Scotland rugby legend George “Doddie” Weir is joining forces with researchers to help tackle motor neurone disease (MND).
The former British and Irish Lion – who earned 61 caps for Scotland and is now an award-winning after-dinner speaker and MC – has announced his diagnosis to raise awareness of the condition for Global MND Awareness Day.
Over the past few months a number of friends and family have raised concerns surrounding my health. I think then, that on this day set to help raise awareness of the condition, I should confirm that I too have Motor Neurone Disease. I should like to take this opportunity to thank the National Health Service in recognising then diagnosing this, as yet, incurable disease. I am currently on holiday in New Zealand with Kathy and the boys and when we return, I will devote my time towards assisting research and raising awareness and funds to help support fellow sufferers. There are plans in place to create a charitable foundation to help in any way we can and we will share these details with you after our family trip.
Mr Weir is supporting researchers in their quest to better understand the disease, in the hope that it will eventually lead to new therapies.
MND – also known as amyotrophic lateral sclerosis (ALS) or Lou Gehrig’s Disease – is a progressive disease.
It occurs when specialised nerve cells called motor neurons break down.
These cells usually transmit messages from the brain and spinal cord to tell muscles in the body what to do.
In MND, messages from the nerves gradually stop reaching the muscles, which causes them to weaken and waste away.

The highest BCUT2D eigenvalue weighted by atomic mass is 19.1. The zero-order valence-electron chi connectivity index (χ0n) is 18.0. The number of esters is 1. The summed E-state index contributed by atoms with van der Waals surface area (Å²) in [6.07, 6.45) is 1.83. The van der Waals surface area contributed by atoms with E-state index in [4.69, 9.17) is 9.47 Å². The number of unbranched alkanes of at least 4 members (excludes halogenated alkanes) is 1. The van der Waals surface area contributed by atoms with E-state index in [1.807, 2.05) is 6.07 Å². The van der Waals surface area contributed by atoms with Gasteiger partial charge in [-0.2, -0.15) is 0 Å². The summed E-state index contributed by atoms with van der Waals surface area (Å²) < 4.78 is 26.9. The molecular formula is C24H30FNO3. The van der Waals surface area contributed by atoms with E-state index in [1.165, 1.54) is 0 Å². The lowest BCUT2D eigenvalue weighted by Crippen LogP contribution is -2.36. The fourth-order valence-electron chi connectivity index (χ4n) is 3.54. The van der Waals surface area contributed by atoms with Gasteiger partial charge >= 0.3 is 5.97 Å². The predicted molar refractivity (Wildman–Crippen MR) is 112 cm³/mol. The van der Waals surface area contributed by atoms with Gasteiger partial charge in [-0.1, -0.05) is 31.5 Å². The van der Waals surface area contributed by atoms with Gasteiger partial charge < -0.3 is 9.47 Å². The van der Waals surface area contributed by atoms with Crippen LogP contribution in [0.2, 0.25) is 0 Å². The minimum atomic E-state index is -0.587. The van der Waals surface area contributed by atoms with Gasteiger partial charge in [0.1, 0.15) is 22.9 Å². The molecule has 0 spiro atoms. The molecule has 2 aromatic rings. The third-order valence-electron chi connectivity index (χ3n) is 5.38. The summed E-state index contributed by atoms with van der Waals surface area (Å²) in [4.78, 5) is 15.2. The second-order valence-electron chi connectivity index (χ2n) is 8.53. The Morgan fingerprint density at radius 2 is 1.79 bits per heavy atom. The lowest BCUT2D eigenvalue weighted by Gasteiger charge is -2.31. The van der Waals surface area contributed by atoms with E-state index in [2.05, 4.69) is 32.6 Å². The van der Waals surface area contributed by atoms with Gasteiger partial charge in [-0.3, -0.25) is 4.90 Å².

Eventually, this leads to paralysis and difficulties with speech, swallowing and breathing.
There are no therapies that can stop progression of MND and little is known about why the disease strikes some but not others.
Mr Weir has pledged his support for research at the Euan MacDonald Centre, a Scotland-wide research initiative based at the University of Edinburgh.
The Centre was set up in 2007 by Donald MacDonald, a leading Scottish businessman, and his son Euan, who was diagnosed with MND in 2003.
The Centre supports and undertakes cutting-edge research into MND as well as training the next generation of research leaders.
The former second-row and No.8 forward follows in the footsteps of another rugby legend in his support for the Centre.
South Africa’s Joost Van Der Westhuizen visited the Centre in 2013 to share knowledge and expertise.
Mr Van Der Westhuizen – who was an opponent of Doddie’s in the 1990s – also had MND and passed away in 2017.
We are immensely grateful to Doddie for his support at this difficult time for him and his family. Working in partnership with other researchers and charities such as MND Scotland, our goal is to bring forward the day when there are effective treatments for this very tough condition.